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Metal Piercings Pose Greater Risks to Oral Health

Metal piercings pose greater risks to oral health

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Studies have shown that oral piercings can cause numerous problems in the oral cavity, including chipped, fractured, or cracked teeth and gingival recession. And yet they continue to remain popular with many patients, especially teens.And although dental practitioners would prefer their patients not get any piercings at all, if the patient insists, dentists can tell them to get plastic jewelry instead of metal because it may be less harmful.

That's the conclusion of a study in the Journal of Adolescent Health (January 18, 2011) that found that stainless steel jewelry can accumulate more bacteria than jewelry made from plastics such as Teflon (polytetrafluoroethylene or PTFE).

"In our previous study on the prevalence of periodontal complications with median lip piercings (Quintessence, October 2010, Vol. 41:9, pp. 731-737), we observed significant biofilm development on the subjects' own piercings," lead author Ines Kapferer, MD, from the department of restorative and operative dentistry at the Innsbruck Medical University Dental School, told "Therefore, we were interested in which species colonize on oral piercings and whether biofilms on oral piercings might be a risk for systemic infections or periodontal infections."

While it is not surprising that total bacterial load is higher on titanium and steel piercings than on PTFE or polypropylene piercings, Dr. Kapferer said, this is the first study to consider such a wide range (80) of bacterial species, he noted.

Working with 85 subjects with tongue piercings, Dr. Kapferer and her colleagues conducted baseline dental exams, then randomly allocated the patients to sterile piercings of four different materials: stainless steel, titanium, PTFE, and polypropylene. Two weeks later, the researchers collected and processed microbiological samples from the study participants.

Among their findings:

  • Nearly 29% of subjects reported lingual recessions, while 5% reported tooth chipping on one tooth each.
  • With the exception of Aggregatibacter actinomycetemcomitans, Fusobacterium nucleatum species, and Parvimonas micra, bacteria associated with periodontitis were not commonly found in the samples from studs or piercing channels.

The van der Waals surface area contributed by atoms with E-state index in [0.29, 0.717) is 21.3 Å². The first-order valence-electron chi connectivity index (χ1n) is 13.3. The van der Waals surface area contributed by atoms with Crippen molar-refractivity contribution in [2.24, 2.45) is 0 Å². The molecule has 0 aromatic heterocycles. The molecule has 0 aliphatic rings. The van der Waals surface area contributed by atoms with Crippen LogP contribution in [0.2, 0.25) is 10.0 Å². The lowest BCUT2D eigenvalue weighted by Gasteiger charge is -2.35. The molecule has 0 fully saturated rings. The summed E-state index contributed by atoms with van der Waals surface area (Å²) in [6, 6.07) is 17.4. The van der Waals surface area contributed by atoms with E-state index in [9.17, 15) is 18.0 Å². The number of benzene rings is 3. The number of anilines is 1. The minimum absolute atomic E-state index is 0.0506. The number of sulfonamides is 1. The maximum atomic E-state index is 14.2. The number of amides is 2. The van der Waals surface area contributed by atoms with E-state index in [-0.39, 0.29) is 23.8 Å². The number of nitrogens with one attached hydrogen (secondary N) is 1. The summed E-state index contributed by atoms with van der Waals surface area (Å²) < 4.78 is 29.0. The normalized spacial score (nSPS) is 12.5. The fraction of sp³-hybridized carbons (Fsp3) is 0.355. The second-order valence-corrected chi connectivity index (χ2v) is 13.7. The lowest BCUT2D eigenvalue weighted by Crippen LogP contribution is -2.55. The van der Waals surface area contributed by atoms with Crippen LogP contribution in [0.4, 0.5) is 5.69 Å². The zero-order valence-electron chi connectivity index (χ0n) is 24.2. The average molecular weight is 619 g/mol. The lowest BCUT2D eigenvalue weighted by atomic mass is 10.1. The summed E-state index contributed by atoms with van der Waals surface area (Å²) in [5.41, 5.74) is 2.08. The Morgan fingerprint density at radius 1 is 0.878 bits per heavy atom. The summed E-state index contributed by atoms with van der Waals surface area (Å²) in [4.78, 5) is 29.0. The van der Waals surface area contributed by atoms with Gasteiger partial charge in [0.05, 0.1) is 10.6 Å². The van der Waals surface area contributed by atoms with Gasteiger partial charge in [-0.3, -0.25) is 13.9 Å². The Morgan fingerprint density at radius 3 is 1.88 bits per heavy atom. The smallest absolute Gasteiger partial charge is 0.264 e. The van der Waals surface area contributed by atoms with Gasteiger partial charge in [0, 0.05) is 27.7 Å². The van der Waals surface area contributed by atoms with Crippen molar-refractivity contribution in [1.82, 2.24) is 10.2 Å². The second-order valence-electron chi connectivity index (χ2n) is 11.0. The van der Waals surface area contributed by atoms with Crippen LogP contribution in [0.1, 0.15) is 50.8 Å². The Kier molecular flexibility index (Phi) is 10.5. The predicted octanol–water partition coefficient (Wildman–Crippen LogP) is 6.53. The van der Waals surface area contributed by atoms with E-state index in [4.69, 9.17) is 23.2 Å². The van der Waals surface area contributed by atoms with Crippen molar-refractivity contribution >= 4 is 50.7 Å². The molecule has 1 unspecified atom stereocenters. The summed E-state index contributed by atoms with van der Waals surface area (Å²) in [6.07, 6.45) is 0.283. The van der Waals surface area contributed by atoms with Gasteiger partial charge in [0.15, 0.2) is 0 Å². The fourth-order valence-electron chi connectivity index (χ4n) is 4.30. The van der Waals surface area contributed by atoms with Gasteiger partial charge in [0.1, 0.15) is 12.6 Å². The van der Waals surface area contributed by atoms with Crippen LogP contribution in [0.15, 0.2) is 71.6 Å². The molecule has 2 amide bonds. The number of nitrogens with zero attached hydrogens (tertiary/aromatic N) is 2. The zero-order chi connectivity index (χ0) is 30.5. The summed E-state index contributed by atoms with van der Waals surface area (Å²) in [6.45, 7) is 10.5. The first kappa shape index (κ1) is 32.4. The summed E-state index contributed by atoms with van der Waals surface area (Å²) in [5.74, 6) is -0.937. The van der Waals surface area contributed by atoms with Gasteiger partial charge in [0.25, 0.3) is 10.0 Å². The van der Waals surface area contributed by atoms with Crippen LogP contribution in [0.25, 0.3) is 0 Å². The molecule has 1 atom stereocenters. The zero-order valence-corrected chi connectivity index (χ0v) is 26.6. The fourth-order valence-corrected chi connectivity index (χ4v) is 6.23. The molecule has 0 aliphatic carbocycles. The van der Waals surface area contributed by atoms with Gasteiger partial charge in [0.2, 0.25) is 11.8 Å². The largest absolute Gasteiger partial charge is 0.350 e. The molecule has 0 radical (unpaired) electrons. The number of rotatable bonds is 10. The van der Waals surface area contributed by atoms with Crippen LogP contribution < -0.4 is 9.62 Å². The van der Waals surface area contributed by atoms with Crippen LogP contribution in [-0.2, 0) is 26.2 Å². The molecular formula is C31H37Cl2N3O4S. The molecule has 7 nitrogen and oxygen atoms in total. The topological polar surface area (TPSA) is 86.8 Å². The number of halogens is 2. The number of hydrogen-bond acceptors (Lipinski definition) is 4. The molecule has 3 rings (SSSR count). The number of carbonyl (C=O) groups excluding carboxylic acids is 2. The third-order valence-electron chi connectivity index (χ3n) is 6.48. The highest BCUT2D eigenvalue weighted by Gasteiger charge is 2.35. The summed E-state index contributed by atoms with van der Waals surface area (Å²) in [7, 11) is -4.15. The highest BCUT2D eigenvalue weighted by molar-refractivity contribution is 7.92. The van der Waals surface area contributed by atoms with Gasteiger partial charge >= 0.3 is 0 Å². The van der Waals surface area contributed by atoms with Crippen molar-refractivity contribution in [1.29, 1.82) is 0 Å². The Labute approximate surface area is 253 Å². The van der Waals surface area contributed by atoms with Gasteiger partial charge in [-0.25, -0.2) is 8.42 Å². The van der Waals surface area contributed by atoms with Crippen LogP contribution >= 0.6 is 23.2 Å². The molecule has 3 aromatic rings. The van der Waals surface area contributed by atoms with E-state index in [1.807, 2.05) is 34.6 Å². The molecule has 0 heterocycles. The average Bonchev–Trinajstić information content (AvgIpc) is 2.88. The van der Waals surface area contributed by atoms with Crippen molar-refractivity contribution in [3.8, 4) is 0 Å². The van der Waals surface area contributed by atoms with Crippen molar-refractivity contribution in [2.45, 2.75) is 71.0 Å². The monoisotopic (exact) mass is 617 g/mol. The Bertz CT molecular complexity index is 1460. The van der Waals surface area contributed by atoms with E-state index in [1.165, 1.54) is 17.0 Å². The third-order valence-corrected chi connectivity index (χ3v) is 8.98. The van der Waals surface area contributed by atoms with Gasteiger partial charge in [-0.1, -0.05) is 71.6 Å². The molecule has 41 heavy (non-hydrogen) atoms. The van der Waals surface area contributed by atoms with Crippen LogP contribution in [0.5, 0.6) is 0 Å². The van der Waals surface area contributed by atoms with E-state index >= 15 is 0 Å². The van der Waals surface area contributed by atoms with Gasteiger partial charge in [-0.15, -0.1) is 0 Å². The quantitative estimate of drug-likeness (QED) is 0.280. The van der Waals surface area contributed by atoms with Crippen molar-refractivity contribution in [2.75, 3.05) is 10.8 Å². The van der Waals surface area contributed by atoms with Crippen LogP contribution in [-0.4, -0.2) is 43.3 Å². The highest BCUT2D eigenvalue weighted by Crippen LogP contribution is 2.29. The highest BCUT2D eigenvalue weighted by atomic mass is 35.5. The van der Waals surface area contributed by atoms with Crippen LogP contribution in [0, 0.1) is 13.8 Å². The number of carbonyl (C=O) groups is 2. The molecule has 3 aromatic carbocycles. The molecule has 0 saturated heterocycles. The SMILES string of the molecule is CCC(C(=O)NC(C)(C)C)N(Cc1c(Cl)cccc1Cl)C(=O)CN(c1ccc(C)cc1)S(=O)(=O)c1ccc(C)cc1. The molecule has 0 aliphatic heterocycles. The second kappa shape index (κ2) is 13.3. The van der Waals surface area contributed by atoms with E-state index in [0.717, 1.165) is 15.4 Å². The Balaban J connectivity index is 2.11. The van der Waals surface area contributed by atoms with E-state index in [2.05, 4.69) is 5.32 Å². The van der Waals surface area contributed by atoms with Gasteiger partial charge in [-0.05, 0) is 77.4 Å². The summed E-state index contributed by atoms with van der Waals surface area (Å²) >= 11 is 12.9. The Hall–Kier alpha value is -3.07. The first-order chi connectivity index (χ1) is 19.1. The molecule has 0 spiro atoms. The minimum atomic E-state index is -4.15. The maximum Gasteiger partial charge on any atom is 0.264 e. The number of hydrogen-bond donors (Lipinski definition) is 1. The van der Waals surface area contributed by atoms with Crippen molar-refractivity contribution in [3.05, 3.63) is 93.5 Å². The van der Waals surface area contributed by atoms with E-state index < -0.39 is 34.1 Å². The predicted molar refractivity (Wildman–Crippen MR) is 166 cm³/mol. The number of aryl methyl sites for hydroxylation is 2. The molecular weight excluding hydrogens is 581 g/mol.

• Of the 80 bacterial species, 67 were found at significantly higher levels in samples from stainless steel than from PTFE or polypropylene piercings.
  • Pathogens found in statistically significant higher counts on stainless steel piercings than polypropylene or PTFE included Pseudomonas aeruginosa, Staphylococcus aureus, Haemophilus influenza, and the paropathogenic species Porphyromonas gingivalis, Eikenella corrodens, Prevotella intermedia, F. nucleatum species, P. micra, and Campylobacter rectus. Also, staphylococci were found on steel and titanium studs, but not on polypropylene and PTFE.

"The low bacterial counts from piercing channels suggest that having a tongue pierced would not contribute to an increased risk for oral infection," the authors concluded. "The present study demonstrated that studs made of steel might promote the development of a biofilm, whereas those made of polytetrafluoroethylene or polypropylene may be rather inert to bacterial colonization."

The finding of staphylococci on steel and titanium studs may suggest an elevated risk for complication if the piercing channel is infected, they added.

Consumers should avoid stainless steel and titanium studs in favor of polypropylene or PTFE because of bacteria and a potentially higher risk of local infection of the piercing channel, as well as the risk of tooth chipping and gingival recession, according to Dr. Kapferer.

"Bacterial transmission has been shown for teeth and dental implants, and it has been shown that sterile dental implants are colonized after insertion within one week with (paropathogenic) bacteria from surrounding teeth," she said. Studs should be removed before the placement of dental implants and for periodontal treatment, especially with the treatment protocol of full-mouth disinfection, she added.

Sawsan Tabbaa, DDS, MS, an assistant professor of orthodontics at the University of Buffalo School of Dental Medicine who has also done research on the adverse effects of oral piercings (Journal of Clinical Orthodontics, July 2010, Vol. 44:7, pp. 426-428), expressed surprise at these results since stainless steel is a smoother surface than PTFE and other plastics.

"I would have expected it to be the other way around and am surprised that stainless steel accumulated more bacteria," she said.

In addition to the infection issue and other potential complications -- including hemorrhage, infection, chipped and fractured teeth, trauma to the gums, and, in the worst cases, brain abscess -- Dr. Tabbaa opposes oral piercings because of their orthodontic implications.

"Teeth can actually move because of habitual movement of the tongue, and both plastic and metal jewelry will do that," she said. "I had a patient who had a piercing, and it had actually moved her teeth and caused a gap. Tell your patients the piercing may cost just $100, but it can cost them thousands in orthodontic treatment."

And although metal is harder, "there is no significant difference between the two materials when it comes to orthodontic side effects," Dr. Tabbaa said. "I had a patient who shifted between plastic and metal and still had a gap in her teeth."

By: Rabia Mughal

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